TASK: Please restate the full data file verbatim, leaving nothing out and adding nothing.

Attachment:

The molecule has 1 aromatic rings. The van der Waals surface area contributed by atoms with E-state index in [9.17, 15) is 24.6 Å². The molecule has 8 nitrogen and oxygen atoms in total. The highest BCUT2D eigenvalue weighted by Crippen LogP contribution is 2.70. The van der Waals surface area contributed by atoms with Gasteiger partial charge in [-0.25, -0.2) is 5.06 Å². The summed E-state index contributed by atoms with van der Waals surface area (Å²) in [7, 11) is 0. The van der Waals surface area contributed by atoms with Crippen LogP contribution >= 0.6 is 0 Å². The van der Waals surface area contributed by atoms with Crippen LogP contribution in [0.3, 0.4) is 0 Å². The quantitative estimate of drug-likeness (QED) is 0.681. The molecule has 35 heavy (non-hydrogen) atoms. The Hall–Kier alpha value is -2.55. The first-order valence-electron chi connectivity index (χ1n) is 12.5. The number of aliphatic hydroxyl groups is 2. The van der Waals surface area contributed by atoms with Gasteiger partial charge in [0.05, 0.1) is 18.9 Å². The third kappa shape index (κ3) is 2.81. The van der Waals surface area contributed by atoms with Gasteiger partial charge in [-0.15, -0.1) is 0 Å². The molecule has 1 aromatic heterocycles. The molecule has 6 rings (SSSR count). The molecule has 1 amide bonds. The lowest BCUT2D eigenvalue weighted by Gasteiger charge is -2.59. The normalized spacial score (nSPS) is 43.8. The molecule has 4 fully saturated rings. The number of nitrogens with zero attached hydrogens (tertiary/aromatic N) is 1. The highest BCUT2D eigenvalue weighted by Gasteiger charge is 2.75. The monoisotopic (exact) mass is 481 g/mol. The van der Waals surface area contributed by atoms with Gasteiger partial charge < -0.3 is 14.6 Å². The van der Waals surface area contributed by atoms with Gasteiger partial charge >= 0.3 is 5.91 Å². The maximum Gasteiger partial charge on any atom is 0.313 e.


The molecule has 1 aromatic rings. The van der Waals surface area contributed by atoms with E-state index in [9.17, 15) is 24.6 Å². The molecule has 8 nitrogen and oxygen atoms in total. The highest BCUT2D eigenvalue weighted by Crippen LogP contribution is 2.70. The van der Waals surface area contributed by atoms with Gasteiger partial charge in [-0.25, -0.2) is 5.06 Å². The summed E-state index contributed by atoms with van der Waals surface area (Å²) in [7, 11) is 0. The van der Waals surface area contributed by atoms with Crippen LogP contribution >= 0.6 is 0 Å². The van der Waals surface area contributed by atoms with Crippen LogP contribution in [0.3, 0.4) is 0 Å². The quantitative estimate of drug-likeness (QED) is 0.681. The molecule has 35 heavy (non-hydrogen) atoms. The Hall–Kier alpha value is -2.55. The first-order valence-electron chi connectivity index (χ1n) is 12.5. The number of aliphatic hydroxyl groups is 2. The van der Waals surface area contributed by atoms with Gasteiger partial charge in [0.05, 0.1) is 18.9 Å². The third kappa shape index (κ3) is 2.81. The van der Waals surface area contributed by atoms with Gasteiger partial charge in [-0.15, -0.1) is 0 Å². The molecule has 1 aromatic heterocycles. The molecule has 6 rings (SSSR count). The molecule has 1 amide bonds. The lowest BCUT2D eigenvalue weighted by Gasteiger charge is -2.59. The normalized spacial score (nSPS) is 43.8. The molecule has 4 fully saturated rings. The number of nitrogens with zero attached hydrogens (tertiary/aromatic N) is 1. The highest BCUT2D eigenvalue weighted by Gasteiger charge is 2.75. The monoisotopic (exact) mass is 481 g/mol. The van der Waals surface area contributed by atoms with Gasteiger partial charge < -0.3 is 14.6 Å². The van der Waals surface area contributed by atoms with Gasteiger partial charge >= 0.3 is 5.91 Å². The maximum Gasteiger partial charge on any atom is 0.313 e.